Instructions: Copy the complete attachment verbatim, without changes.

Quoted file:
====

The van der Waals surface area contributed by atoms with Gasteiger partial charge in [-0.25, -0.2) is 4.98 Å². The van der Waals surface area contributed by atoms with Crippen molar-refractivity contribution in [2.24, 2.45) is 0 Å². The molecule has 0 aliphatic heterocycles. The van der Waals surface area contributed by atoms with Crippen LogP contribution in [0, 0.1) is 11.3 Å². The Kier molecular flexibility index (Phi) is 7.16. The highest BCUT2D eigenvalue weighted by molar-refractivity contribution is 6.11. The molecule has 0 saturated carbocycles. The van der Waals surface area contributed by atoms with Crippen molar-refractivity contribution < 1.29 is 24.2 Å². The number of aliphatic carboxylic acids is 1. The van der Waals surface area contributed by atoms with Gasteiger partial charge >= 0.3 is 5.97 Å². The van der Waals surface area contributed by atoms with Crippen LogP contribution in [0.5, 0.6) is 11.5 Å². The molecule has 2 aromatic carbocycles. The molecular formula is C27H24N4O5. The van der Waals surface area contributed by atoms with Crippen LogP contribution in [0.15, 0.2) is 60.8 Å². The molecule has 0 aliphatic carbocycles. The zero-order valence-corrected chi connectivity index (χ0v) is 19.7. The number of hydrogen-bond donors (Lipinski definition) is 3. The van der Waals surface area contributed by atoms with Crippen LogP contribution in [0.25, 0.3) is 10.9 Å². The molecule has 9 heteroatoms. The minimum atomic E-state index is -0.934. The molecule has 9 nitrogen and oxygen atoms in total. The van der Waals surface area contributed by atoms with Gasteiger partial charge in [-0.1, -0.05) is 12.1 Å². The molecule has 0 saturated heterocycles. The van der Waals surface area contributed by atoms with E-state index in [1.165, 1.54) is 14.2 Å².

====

The van der Waals surface area contributed by atoms with Gasteiger partial charge in [-0.25, -0.2) is 4.98 Å². The van der Waals surface area contributed by atoms with Crippen molar-refractivity contribution in [2.24, 2.45) is 0 Å². The molecule has 0 aliphatic heterocycles. The van der Waals surface area contributed by atoms with Crippen LogP contribution in [0, 0.1) is 11.3 Å². The Kier molecular flexibility index (Phi) is 7.16. The highest BCUT2D eigenvalue weighted by molar-refractivity contribution is 6.11. The molecule has 0 saturated carbocycles. The van der Waals surface area contributed by atoms with Crippen molar-refractivity contribution < 1.29 is 24.2 Å². The number of aliphatic carboxylic acids is 1. The van der Waals surface area contributed by atoms with Gasteiger partial charge >= 0.3 is 5.97 Å². The van der Waals surface area contributed by atoms with Crippen LogP contribution in [0.5, 0.6) is 11.5 Å². The molecule has 2 aromatic carbocycles. The molecular formula is C27H24N4O5. The van der Waals surface area contributed by atoms with Crippen LogP contribution in [0.15, 0.2) is 60.8 Å². The molecule has 0 aliphatic carbocycles. The zero-order valence-corrected chi connectivity index (χ0v) is 19.7. The number of hydrogen-bond donors (Lipinski definition) is 3. The van der Waals surface area contributed by atoms with Crippen LogP contribution in [0.25, 0.3) is 10.9 Å². The molecule has 9 heteroatoms. The minimum atomic E-state index is -0.934. The molecule has 9 nitrogen and oxygen atoms in total. The van der Waals surface area contributed by atoms with Gasteiger partial charge in [-0.1, -0.05) is 12.1 Å². The molecule has 0 saturated heterocycles. The van der Waals surface area contributed by atoms with E-state index in [1.165, 1.54) is 14.2 Å².